“The test the California courts have developed over the 20th Century for classifying workers isn’t very helpful in addressing . . . 21st Century problem[s].” So concluded the court in Cotter v. Lyft, Inc., one of two opinions handed down by the U.S. District Court for the Northern District of California on March 11, 2015, that highlight a growing problem in employee misclassification law.
Cotter and O’Connor v. Uber Technologies, Inc. are putative class actions by current and former drivers for the popular taxi alternatives Lyft and Uber who allege that the companies improperly classified them as independent contractors rather than employees. On March 11, the courts in both cases denied motions for summary judgment, ruling that whether the drivers are employees is a question of fact to be resolved at trial.
The rulings are similar in many respects. Applying California law, both courts ruled first that the companies are transportation companies—not mere intermediaries between drivers and their passengers—mainly because Uber and Lyft depend wholly on fees from transportation services for their revenue, exercise control over interactions between driver and passenger, and market themselves as transportation companies. This put the burden on the employers to justify their classifications.
The courts applied the traditional, multi-factor common law test used in most states for determining whether an individual is properly classified as an independent contractor. This multi-factor test includes analyzing:
- whether there’s a right to control how the worker does his job;
- whether a worker has set hours or can work whenever he or she wants;
- whether the one performing services is engaged in a distinct occupation or business;
- the kind of occupation, with reference to whether, in the locality, the work is usually done under the direction of the principal or by a specialist without supervision;
- whether the work requires a specialized skill;
- the alleged employee’s investment in equipment or materials required for his task and whether the principal or the worker supplies the instrumentalities, tools, and the place of work for the person doing the work;
- whether the services performed for a defined or indefinite term;
- the method of payment, whether by the time or by the job;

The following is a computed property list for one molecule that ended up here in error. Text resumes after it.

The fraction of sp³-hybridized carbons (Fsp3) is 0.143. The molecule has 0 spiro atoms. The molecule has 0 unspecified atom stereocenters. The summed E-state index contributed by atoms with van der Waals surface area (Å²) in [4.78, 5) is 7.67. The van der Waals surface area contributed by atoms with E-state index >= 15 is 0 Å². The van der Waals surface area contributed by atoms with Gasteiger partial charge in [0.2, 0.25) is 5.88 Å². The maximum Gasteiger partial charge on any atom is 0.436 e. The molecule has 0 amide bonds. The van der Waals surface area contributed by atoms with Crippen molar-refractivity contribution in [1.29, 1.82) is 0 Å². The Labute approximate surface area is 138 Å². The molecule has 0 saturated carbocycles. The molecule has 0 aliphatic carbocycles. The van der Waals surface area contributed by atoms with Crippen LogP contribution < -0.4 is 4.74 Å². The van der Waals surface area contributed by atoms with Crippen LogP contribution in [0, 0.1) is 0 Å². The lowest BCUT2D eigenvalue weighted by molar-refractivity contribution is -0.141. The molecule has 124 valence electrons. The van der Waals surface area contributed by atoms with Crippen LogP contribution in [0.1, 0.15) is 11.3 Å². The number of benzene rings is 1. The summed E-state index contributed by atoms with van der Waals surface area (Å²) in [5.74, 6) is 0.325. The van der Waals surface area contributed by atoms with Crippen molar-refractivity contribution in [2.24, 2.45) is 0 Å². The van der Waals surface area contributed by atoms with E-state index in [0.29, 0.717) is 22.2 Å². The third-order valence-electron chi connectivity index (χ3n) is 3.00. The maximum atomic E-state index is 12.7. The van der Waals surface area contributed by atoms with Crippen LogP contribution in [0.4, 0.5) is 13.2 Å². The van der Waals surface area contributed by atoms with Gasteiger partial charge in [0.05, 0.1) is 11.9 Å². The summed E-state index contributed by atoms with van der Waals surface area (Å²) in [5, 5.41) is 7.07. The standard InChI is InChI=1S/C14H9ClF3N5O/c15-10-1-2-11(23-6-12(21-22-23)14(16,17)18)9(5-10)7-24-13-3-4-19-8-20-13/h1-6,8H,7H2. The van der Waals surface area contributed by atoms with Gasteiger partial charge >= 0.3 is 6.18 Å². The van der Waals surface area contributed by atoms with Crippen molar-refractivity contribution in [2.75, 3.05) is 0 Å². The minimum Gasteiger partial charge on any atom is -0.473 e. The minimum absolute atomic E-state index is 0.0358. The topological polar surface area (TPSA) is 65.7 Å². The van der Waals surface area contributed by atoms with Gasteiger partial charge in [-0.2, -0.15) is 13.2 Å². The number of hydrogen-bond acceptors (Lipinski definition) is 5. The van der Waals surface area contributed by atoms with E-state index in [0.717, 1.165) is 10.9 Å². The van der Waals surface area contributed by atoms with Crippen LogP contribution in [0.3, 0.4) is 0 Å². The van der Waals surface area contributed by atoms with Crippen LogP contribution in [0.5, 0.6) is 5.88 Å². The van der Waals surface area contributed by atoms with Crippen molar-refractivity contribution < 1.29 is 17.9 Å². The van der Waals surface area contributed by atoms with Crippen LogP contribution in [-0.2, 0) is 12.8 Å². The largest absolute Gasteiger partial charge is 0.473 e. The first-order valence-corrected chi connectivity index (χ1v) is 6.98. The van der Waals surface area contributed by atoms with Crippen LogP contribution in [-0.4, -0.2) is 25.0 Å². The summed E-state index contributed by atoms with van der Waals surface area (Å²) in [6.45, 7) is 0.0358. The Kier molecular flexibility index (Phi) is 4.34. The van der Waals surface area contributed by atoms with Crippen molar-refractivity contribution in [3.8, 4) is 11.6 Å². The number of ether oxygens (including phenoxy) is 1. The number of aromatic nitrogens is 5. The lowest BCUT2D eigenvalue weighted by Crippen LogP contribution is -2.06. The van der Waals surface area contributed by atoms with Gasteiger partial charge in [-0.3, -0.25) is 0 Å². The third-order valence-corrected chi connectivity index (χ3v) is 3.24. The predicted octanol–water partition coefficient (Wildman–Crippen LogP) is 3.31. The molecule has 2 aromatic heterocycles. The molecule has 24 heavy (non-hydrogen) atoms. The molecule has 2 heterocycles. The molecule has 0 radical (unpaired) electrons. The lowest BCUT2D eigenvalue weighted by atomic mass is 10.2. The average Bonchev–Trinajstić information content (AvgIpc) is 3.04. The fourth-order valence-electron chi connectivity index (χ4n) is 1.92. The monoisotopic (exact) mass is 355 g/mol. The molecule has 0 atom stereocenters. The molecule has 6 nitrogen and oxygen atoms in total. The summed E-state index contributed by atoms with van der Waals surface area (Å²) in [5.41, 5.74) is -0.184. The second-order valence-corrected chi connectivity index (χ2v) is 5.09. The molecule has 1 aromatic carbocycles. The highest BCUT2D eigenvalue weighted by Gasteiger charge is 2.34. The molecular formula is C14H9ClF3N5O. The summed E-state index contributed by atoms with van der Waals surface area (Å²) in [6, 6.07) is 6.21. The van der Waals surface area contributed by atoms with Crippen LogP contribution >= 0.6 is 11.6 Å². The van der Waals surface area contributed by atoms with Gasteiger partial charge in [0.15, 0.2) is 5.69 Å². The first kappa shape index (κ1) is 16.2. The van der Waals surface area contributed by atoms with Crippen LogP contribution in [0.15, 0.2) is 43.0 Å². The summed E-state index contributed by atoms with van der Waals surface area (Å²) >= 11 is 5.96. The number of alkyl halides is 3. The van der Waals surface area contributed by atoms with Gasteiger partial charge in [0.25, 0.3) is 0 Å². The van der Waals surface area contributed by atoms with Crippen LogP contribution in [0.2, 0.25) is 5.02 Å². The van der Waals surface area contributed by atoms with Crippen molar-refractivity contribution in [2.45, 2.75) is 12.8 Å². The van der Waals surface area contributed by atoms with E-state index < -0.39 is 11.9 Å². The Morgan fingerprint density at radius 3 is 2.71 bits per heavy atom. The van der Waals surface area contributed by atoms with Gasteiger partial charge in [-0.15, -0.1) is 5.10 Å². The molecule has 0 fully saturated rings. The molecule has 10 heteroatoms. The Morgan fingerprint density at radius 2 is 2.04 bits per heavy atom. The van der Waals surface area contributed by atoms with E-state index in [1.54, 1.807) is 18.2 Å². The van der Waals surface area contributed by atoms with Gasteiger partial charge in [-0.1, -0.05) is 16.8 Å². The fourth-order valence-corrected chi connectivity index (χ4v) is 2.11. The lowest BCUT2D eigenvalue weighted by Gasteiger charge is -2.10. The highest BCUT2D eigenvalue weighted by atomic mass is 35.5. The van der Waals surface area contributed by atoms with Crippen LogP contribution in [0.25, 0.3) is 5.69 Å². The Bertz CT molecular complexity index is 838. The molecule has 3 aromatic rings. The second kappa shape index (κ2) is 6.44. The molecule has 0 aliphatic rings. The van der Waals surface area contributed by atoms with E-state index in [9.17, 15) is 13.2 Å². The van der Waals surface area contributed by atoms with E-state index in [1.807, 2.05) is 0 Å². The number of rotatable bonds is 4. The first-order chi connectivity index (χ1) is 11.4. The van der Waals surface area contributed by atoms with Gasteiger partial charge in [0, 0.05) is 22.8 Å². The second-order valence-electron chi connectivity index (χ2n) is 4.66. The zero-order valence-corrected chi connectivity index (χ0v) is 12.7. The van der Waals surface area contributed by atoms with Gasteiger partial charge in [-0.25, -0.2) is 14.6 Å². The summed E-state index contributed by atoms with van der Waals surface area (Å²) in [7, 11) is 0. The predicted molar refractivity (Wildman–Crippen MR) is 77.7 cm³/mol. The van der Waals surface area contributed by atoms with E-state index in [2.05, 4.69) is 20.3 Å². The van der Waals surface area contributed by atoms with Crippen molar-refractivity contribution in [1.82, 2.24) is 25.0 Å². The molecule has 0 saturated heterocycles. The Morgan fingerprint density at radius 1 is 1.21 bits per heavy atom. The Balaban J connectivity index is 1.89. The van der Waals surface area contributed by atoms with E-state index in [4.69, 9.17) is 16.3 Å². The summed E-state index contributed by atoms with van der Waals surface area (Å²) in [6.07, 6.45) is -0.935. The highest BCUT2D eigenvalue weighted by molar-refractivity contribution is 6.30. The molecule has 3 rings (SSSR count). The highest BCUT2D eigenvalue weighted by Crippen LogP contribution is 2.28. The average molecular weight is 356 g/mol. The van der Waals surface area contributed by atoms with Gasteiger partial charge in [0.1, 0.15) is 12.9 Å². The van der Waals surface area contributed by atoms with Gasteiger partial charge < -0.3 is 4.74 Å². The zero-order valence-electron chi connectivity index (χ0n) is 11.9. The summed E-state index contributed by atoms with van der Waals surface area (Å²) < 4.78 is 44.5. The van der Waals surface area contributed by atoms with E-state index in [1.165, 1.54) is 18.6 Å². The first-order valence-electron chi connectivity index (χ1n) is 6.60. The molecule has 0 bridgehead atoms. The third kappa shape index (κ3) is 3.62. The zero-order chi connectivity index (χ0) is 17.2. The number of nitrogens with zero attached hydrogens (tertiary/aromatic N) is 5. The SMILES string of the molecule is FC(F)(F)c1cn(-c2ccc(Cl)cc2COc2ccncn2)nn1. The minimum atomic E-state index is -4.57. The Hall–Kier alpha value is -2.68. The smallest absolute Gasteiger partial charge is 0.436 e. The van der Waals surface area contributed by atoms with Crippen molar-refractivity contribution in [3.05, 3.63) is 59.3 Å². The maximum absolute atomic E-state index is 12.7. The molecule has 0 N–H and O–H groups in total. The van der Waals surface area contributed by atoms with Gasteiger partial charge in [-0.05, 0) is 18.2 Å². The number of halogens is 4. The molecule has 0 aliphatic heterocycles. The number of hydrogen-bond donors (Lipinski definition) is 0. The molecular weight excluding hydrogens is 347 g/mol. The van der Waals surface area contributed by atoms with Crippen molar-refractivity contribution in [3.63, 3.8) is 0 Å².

- whether or not the work is part of the regular business of the principal;
- whether or not the parties believe they are creating the relationship of employer-employee; and
- the alleged employee’s opportunity for profit or loss.
Both courts admittedly struggled to apply the traditional multifactor test to the Lyft and Uber business models, noting that some factors cut both ways while others were ambiguous. For instance, while neither company controls when its drivers were on duty, both exercise significant control over drivers when they work through established qualifications, performance standards backed up by customer reviews, and the reservation of the right to terminate drivers deemed subpar. Further, although drivers are paid per ride, neither company allows drivers to set the rates charged. Finally, while drivers provide their own cars, the courts determined that driving requires no specialized equipment or skill and is central to the companies’ business model. Ultimately, both courts found summary judgment inappropriate because a reasonable jury could rule either way on facts material to the employee/contractor test.
Cognizant of the increasing difficulty in applying “California’s outmoded test for classifying workers” to on-demand business models like Uber and Lyft, the Lyft court suggested that the legislature intervene and create a “new category of worker altogether, requiring a different set of protections.” While the court certainly touched upon a growing concern, companies that take the time to create and maintain independent contractor relationships that comply with applicable laws can protect themselves and prevail on independent contractor misclassification claims. Indeed, the Lyft court cited two recent California Court of Appeal cases upholding independent contractor classifications as a matter of law, “even while acknowledging that certain factors cut in favor of employee status.” (See e.g., Arnold v. Mut. of Omaha Ins. Co., 135 Cal. Rptr. 3d 213 (2011) and Beaumont-Jacques v. Farmers Grp., Inc., 159 Cal. Rptr. 3d 102 (2013)).